Thoughts on “Fantastic Four” by Dan Slott

So I’ve picked up some graphic novels and comics collections over the past few months, and one of them was a collection of Dan Slott’s run on Fantastic Four.  Now, I’ve discussed my impressions of the Fantastic Four eras before, and said how much I prefer the earlier eras to the modern ones.  This is obviously from the modern era (2018) and my impression still holds, but I like this one better than the 1998 version that I had read there.

The reason is that Dan Slott did a couple of things.  First, he ultimately got rid of the group of super-geniuses that was prominent in some of the modern works that I had been reading.  While some of the characters were a bit interesting, the entire concept simply focused things too much on super-genius Valeria and made the stories too much a conflict of ideas and technology, which left the other members out and lost the feel of this being a super-family.  By getting rid of it, Slott is free to return this to being a super-family story and work with the relationships that way.  He also manages to return a fun sense of banter to the series, and sense of fun, which is quite welcome, and is something that he does really well.  He also does a bachelor party/bachelorette party for Ben and Alicia in a similar way that X-Men at one point did competing girl’s/boy’s nights out that of course end up with superpower related complications, and while the X-Men version was better this one is also pretty funny and entertaining, on top of the banter.  So it at least has being entertaining through being funny going for it.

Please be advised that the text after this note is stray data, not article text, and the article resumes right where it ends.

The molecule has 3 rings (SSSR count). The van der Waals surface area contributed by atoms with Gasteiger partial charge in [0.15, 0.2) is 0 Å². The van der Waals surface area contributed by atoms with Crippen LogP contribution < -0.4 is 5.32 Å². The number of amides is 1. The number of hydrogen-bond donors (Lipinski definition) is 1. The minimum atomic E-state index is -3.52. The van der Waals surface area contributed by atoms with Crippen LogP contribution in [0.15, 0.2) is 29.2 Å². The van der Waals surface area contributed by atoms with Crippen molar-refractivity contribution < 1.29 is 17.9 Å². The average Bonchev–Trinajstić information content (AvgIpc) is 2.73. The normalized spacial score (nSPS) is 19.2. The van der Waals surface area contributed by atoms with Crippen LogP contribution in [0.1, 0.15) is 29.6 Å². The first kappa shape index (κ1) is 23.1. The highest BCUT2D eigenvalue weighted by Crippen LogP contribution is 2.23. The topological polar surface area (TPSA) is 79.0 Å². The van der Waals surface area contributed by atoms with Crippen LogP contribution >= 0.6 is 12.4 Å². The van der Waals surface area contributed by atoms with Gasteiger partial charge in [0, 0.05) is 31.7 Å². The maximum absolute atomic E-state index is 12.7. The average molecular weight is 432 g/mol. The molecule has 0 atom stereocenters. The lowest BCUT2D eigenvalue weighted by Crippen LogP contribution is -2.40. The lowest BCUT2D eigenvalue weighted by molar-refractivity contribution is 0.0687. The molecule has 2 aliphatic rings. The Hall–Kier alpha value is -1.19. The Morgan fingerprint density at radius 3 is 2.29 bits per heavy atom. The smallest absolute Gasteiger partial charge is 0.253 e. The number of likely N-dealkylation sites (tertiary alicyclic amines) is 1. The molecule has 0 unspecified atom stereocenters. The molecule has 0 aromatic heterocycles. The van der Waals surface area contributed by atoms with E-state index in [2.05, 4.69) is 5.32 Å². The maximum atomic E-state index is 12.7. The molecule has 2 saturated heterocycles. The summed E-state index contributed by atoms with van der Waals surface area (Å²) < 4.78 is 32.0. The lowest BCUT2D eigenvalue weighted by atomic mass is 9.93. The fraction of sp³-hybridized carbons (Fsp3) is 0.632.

However, where Slott fails here is in the drama, which is really weak.  For example, there’s a thread with Franklin losing his superpowers — or, at least, it’s the case that if he uses them he’ll lose them — and then feeling inferior to Valeria whose abilities are in her intelligence, but it doesn’t really come across as that and we don’t really care that much about the conflict because it wasn’t built up enough.  In general, the drama in Slott’s comics here fail because he doesn’t have enough time to develop the drama around the humour he brings to the work.

I enjoyed it more than the 1998 version, and it is a bit more entertaining than the 1963 version (mostly because the writing is a lot better) but I still prefer the overall dynamics of the 1974 version.  Still, it’s something that I could re-read at some point, which gets it bonus points from me.

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